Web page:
“The squaring of the circle” is one of the most important interpretations and definitions of the Great Work of Alchemy. The Circle represents Unity, the First Matter of our work, and the Square represents the Four Elements of Nature which emanate from and return to the Circle. In Alchemy it is asserted that the metals are composed of the Four Elements, which the ancient philosophers called Fire, Water, Air, and Earth. The actual differences between the metals are the result of the particular proportions in which the elements are combined in the metals. Gold itself is the natural result of a particular combination of the elements. The other metals of Alchemy are also combinations of the elements. By extracting and purifying the elements in the base metals, thereby reducing the metals to their pure state of Prima Materia, and then by skillfully converting the actual proportions in the combinations of the elements which constitute the life of the metals, the metals can be transformed into gold. By purifying an object of the Four Elements we are left with a fifth element which we call the Quintessence and the First Matter of our work. In WoMan this fifth element is called his/her Spirit. Now in Mystical Alchemy the elements represent the human senses. Fire is the sense of sight, Water is the sense of taste, Air is the sense of smell, Earth is the sense of touch, and Spirit is the sense of sound. The fifth element of Spirit, unlike the others, has a direct link with our True Self, which is the Crown of our alchemystical work. To attain this fifth element we must first purify or deprogram ourselves. Then must we recreate or reprogram ourselves in accordance with our True Will. When the True Self is attained through its so-called purification, or, in other words, when we rise above the elemental senses, it is then that we are able to properly recreate ourselves, to reprogram our systems, or to recombine the elements to fit in with our new perspective. But first we must purify our systems; only then are we truly fit and freely able to properly consecrate ourselves to the Great Work, to reprogram ourselves in accordance with our True Will, and to effect the Supreme Transmutation. To deprogram ourselves is not really an act of elimination but of purification. In this case the elemental senses are to be purified. The senses, as commonly applied in the world, are material in nature, causing an identification of consciousness with the material plane at the expense of the spiritual. But we cannot realize our True Self if our senses are bound to the material world; they must become the vehicles of our True Self.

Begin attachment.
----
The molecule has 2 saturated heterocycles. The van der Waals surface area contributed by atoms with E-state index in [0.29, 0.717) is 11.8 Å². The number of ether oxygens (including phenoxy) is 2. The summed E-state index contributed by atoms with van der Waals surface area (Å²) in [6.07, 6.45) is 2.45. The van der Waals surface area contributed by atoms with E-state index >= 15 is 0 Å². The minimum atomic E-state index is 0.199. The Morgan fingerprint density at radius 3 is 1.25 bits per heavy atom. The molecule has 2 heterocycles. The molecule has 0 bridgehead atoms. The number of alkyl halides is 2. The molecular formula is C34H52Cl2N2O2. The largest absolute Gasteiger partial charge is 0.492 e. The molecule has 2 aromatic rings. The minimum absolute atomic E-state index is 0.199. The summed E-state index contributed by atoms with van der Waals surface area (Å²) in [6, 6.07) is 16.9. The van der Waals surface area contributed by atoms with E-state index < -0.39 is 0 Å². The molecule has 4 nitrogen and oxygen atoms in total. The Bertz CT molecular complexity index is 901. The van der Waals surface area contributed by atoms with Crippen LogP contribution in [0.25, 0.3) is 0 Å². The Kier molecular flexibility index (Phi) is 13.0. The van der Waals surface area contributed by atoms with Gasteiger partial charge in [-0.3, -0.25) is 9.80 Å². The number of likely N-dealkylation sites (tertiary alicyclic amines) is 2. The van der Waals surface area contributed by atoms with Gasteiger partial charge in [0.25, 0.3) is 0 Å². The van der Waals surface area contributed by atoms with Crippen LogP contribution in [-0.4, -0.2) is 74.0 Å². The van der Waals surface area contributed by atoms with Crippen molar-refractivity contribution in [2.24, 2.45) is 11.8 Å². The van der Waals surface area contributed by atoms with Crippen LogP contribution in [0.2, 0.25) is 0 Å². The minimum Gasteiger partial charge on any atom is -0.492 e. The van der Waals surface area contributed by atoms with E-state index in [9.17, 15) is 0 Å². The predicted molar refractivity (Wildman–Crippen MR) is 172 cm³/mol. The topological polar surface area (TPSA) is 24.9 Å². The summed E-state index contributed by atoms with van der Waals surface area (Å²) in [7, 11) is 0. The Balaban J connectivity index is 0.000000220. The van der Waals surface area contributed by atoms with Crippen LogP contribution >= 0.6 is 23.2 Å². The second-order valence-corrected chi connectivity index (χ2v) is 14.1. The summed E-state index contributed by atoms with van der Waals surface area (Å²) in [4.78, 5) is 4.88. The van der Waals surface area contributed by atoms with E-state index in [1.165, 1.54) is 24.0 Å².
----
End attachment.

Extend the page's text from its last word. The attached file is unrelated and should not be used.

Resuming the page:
Many people are estranged from the occultist because love is not his outstanding characteristic. The difference between his attitude and that of the lover of humanity may be likened to the difference between the person who keeps animals as pets and the one who breeds them for show purposes. The latter sets out to bring the species to the highest degree of perfection of which it is capable, and with that end in view, he is ruthless with the individual. The standard of training in the higher degrees is very exacting and few achieve it; these few are those whom tradition regards as super-human. But they are not super-human, they are human beings developed to the highest pitch of which the human vehicle is capable. Such excellence in any walk of life is obtained only as the reward of arduous labours, and these leave their mark on the adept. He travels too fast for the average humanity, and they resent it; but of those souls who delight in great adventure he is the chosen companion and beloved friend.